What Are the Signs and Symptoms of Addiction?

The Most General Symptoms of Addiction

More than 70,000 Americans died from drug overdoses in 2019. (1) It is fair to say that addiction is prevalent in our society. The United States is also where the modern recovery movement took shape. In the midst of despair, we find great hope. Not only hope, but millions of success stories. People who have overcome addiction and found ways to manage their condition and live happy and prosperous lives free from drug and alcohol addiction. The first step in recovering from addiction is admitting there is a problem and that you cannot overcome it alone. As simple as that sounds, it really is the spark that ignites the flames of recovery. So, how do you know if someone else is addicted? What are the signs and symptoms of addiction?

Here is a list of potential warning signs and symptoms:

1.) Unexplained Money Problems.

A person who seems to constantly need to borrow money despite having a steady source of income may be in trouble. Particularly if the need for money seems to arise where there was no issue before, and the person is reluctant to explain what the money is for. Of course, people have money issues without addiction being in the picture, but if the issues suddenly appear, the person is secretive about them and they are exhibiting one or more of the other signs in this list, it may be cause for concern.

2.) Trouble at School or Work.

Addiction inevitably leads to the substance of choice becoming the most important thing in the addict’s life. Nearly everything else suffers as a result. Some people can seem to do a miraculous job of holding it all together, or at least appearing to, for a while. But sooner or later the cracks show. Someone who is frequently late or absent or repeatedly being reprimanded or put on probation may be wrestling with a drug problem.

3.) Changes in Behavior.

Addiction tends to upend a person’s life sooner or later. When a drug becomes the most important thing in your life, you will do whatever it takes to keep using. This invariably leads to noticeable changes in behavior. A person who is suddenly secretive about where they have been and who they spend time with may be in trouble. A person who is normally friendly and outgoing may become withdrawn and moody. A person who is usually quiet and reserved may become overly friendly or inappropriate.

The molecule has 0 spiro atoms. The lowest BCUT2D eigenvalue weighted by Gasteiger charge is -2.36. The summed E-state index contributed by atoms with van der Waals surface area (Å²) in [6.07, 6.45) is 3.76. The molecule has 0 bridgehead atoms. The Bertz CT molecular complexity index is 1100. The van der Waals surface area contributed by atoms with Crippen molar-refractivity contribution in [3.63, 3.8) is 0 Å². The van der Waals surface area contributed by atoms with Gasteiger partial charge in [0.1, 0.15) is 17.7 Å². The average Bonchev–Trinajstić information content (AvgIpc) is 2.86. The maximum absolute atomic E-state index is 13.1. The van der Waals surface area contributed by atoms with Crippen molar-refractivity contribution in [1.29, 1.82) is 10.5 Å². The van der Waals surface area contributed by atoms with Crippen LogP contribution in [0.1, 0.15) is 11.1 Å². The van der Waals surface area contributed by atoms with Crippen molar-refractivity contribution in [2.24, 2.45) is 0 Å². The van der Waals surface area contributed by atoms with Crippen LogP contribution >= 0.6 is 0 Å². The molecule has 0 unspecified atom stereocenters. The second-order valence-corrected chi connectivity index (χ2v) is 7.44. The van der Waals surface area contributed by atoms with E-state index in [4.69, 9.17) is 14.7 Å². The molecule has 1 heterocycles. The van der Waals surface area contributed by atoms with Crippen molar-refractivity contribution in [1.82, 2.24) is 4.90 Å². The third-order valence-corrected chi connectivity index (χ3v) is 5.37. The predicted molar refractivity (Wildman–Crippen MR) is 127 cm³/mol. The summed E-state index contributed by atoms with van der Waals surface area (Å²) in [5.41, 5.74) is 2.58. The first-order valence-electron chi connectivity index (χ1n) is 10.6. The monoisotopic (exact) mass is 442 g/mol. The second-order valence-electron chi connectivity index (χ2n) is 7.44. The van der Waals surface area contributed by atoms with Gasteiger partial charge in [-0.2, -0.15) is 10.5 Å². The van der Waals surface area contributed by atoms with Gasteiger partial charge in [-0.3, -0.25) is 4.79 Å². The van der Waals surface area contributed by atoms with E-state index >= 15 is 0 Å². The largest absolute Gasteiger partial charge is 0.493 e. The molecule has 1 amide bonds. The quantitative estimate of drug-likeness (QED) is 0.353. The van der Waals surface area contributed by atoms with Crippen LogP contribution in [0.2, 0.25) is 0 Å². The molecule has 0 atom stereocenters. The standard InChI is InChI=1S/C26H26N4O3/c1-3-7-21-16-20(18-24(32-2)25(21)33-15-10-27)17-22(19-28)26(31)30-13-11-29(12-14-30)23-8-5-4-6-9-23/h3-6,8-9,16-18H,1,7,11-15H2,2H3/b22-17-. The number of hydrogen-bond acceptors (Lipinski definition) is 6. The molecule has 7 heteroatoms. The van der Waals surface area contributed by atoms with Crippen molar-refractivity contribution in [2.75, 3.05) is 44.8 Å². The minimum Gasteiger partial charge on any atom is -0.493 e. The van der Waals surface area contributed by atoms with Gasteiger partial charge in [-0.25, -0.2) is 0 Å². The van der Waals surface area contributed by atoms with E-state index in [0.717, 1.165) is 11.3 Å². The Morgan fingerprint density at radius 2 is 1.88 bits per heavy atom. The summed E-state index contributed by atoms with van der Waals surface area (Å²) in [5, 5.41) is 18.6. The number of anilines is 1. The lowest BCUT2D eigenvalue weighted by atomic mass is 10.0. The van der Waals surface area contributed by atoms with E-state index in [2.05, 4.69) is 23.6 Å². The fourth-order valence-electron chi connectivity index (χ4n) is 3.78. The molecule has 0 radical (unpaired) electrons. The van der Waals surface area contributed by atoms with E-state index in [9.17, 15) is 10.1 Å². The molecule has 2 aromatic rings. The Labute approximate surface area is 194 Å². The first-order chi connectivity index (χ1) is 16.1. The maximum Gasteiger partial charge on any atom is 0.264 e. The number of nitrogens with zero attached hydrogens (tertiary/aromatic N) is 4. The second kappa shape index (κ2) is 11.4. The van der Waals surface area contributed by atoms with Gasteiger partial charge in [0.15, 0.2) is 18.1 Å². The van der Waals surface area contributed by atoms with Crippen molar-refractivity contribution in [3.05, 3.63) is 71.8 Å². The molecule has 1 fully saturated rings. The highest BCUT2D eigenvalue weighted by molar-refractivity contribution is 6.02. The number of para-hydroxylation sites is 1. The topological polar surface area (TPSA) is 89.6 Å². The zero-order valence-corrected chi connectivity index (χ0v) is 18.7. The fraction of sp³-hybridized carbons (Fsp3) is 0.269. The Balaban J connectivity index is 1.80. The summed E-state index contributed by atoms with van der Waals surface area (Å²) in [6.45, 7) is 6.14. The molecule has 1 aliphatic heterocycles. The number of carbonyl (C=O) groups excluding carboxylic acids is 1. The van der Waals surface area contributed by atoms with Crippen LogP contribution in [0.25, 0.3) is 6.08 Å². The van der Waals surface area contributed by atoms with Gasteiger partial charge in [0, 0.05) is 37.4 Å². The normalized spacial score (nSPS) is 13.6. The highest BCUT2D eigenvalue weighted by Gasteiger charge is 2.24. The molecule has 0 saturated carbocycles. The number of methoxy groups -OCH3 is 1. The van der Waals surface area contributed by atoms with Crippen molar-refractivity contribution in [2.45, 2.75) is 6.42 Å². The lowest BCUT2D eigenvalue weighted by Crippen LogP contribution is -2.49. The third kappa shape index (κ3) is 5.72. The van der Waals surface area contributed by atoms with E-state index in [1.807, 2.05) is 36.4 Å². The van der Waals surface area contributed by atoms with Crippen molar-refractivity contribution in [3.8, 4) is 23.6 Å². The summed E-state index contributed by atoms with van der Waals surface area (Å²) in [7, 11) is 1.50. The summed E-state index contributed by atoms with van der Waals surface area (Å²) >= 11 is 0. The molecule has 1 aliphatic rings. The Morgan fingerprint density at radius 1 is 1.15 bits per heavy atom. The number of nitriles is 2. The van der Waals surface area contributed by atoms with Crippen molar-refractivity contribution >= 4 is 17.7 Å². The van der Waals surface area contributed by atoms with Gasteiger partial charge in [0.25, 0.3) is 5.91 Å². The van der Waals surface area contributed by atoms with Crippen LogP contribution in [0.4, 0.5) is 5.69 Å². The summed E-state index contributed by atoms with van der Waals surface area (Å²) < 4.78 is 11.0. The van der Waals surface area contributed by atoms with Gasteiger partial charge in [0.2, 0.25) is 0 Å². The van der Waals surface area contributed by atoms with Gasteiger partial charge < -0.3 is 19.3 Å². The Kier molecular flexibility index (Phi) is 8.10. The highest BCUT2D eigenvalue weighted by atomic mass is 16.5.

4.) Physical Health Effects.

Drug and alcohol abuse take a toll on human health. A person who is abusing opiates may often “nod off” at inappropriate times. Sitting at the dinner table or even standing in the middle of a conversation. They may seem unusually itchy, absently scratching at themselves. A person abusing amphetamines or cocaine is often unusually talkative and energetic, even manic. People in the throes of addiction sometimes neglect self-care. A person who used to be “put together” who stops showering regularly or lets their hygiene slip in other ways may be in crisis.

5.) Changes in Social Life.

A person who is living an addict’s lifestyle will often surround themselves with other people who use. It’s a matter of convenience. They want to be close to sources of their drug of choice. Despite their desire for secrecy they also may not always want to use alone. They may be ashamed of their behavior around people who do not use. A person who is addicted may suddenly shun friends and even family they were once close to without explanation. They will often be secretive about their new “friends.” Rarely will an addict go out of their way to introduce someone who doesn’t use to their drug buddies.


The signs and symptoms of addiction are only part of the picture. There may be an innocent explanation for some of these behaviors in isolation. It is also possible they may be a sign of a problem unrelated to drugs or alcohol. A person with a serious substance abuse disorder will usually do everything they can to protect their using. They will go out of their way to conceal it and to keep up appearances. If you see two or more of these warning signs in someone you care about, do not accept angry denial or flimsy excuses. It is best not to confront someone unless you are armed with the facts. But you are much less likely to regret being a little nosy in checking on someone you love than you may be if you ignore warning signs.

If you believe or someone you know may be struggling with substance abuse, give us a call. We are available 24 hours a day to advise you, explain treatment options or just listen. Remember, we can only help if you take that first step and call.

(1) https://www.drugabuse.gov/drug-topics/trends-statistics/overdose-death-rates

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